In 2006, I flew to Penticton, British Columbia, to watch a couple of the athletes I coach compete in Ironman Canada. One of them had a day to remember; the other had a day to forget.
The latter, Paul, was doing fine through the end of the bike leg. He arrived at T2 right on his goal pace. But things fell apart quickly on the run. Almost immediately his stomach began to feel bloated and sloshy. His legs grew heavy and seemed starved for energy, and soon he was even experiencing some lightheadedness. By the 5K mark of the marathon he was walking.
This scenario—which I call the bike-run bonk—is common in long-distance triathlons. The athlete feels good or at least OK on the bike, only to suffer a gastrointestinal meltdown early in the run. Fortunately, as common as the bike-run bonk is, it is completely avoidable.
Knowing is Half the Battle
The key to avoiding the bike-run bonk is understanding exactly what it is. The bike-run bonk is a simple case of over-nourishment with a twist. The twist is that the stomach is able to tolerate a greater volume and concentration of nutrition, and is also able to empty more quickly, when an athlete is bicycling than when that same athlete is running. So what qualifies as optimal nourishment during the bike leg of a triathlon suddenly becomes over-nourishment on the run.
The essential difference between cycling and running with respect to nutrition is the far greater amount of stomach jostling that occurs on the run. This jostling is the likely cause of the unpleasant sloshy feeling that often becomes full-blown nausea if the stomach volume is too great.
Stomach jostling probably also contributes to a reduced gastric emptying rate (i.e. slower absorption of nutrition through the stomach and intestine) during running as compared to cycling. The result is a nutrition backlog in the stomach, small intestine and possibly the colon that's not unlike the damming of a river and subsequent flooding of riverfront properties.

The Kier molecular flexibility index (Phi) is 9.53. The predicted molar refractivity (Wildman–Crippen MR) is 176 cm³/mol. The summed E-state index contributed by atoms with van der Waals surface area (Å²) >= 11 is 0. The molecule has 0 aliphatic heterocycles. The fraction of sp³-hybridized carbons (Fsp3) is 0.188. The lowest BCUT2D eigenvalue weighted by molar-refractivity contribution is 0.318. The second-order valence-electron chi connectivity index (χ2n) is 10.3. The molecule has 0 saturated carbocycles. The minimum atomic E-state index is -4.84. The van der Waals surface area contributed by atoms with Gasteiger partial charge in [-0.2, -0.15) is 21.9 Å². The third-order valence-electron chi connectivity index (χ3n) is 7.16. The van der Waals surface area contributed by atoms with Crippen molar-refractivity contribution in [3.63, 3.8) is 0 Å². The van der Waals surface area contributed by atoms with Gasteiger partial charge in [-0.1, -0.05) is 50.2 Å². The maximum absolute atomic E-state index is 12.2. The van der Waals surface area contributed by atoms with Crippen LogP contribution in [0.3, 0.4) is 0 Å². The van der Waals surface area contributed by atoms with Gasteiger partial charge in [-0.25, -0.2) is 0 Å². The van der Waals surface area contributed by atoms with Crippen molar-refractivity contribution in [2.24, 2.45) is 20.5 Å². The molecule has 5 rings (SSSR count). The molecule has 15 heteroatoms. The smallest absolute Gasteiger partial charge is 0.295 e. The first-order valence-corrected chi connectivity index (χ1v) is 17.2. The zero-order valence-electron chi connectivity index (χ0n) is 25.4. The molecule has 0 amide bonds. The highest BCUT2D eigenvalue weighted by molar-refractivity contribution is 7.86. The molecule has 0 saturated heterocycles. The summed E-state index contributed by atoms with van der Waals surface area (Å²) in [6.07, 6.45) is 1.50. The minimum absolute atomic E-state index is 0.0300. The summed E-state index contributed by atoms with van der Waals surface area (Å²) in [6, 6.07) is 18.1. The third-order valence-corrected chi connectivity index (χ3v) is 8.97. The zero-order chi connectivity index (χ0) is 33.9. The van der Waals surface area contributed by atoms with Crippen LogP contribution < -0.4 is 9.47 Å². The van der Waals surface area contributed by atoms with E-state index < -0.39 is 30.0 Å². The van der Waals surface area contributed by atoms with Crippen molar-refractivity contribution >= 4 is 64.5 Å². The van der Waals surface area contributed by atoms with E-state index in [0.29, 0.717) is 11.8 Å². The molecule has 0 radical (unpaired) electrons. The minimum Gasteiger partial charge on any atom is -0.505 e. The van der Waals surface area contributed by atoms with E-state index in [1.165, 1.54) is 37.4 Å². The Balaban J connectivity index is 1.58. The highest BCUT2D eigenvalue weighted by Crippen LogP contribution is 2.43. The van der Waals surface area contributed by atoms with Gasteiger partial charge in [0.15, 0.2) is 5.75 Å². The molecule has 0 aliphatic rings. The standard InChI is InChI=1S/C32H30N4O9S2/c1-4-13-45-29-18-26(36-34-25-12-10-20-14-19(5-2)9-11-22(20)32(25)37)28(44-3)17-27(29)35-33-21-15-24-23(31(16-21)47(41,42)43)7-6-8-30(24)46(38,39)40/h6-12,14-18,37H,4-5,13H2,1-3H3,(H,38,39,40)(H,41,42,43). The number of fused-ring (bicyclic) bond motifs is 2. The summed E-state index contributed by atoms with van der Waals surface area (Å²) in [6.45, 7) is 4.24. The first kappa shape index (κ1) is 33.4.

Such a backlog and the resulting accumulation of fluid in places it should not be (e.g. the colon) is also a cause of that terrible bloated feeling.Stocking up on nutrition before the run is a recipe for disaster.
If that wasn't bad enough, when your pipes get stopped up in this manner a secondary problem results: inadequate supply of fluid and energy to your blood and muscles, which can quickly result in a classic energy bonk. Isn't that ironic?
You crammed all that nutrition down your throat on the bike to prevent dehydration and glycogen depletion and it winds up causing these very things—in addition to gastrointestinal distress.
A Few Ounces of Prevention
A key cause of the bike-run bonk, then, is taking in too much nutrition (and perhaps too high a concentration of nutrition) during the latter portion of the bike leg. It's not too much with respect to the latter portion of the bike leg itself, but it becomes too much in the early portion of the run leg.
The way to avoid the bike-run bonk is to fuel yourself during the final 30 minutes of the bike leg in a way that anticipates the reduced capacities of your stomach on the run. Here are four specific tips to help you avoid the bike-run bonk.
1. Go Light
Throughout the majority of the bike leg, take full advantage of the opportunity to take in fluid and energy at a high rate. A typical cyclist can absorb 1.2 to 1.5 liters of fluid and 80 to 100 grams of carbohydrate per hour at race intensity. You can also tolerate a fairly full stomach on the bike, and it's a good idea to keep your stomach as full as you comfortably can by taking in nutrition frequently, because the fuller your stomach is, the faster it empties.
But with around 30 minutes remaining in the bike leg you must sharply reduce your rate of nutrition intake and allow your stomach volume to come down to a level that is manageable for the run. I recommend taking an energy gel with water or a few swigs of a sports drink with 30 minutes to go and another drink with 15 minutes to go, and that's all. If it's hot, drink at 30 minutes, 20 minutes and 10 minutes.
This advice is precisely the opposite of what I hear many coaches and triathletes preaching. They encourage long-distance triathletes to stock up on nutrition toward the end of the bike leg for the same reason I'm telling you to cut back—because it's impossible to consume nutrition at as high a rate on the run.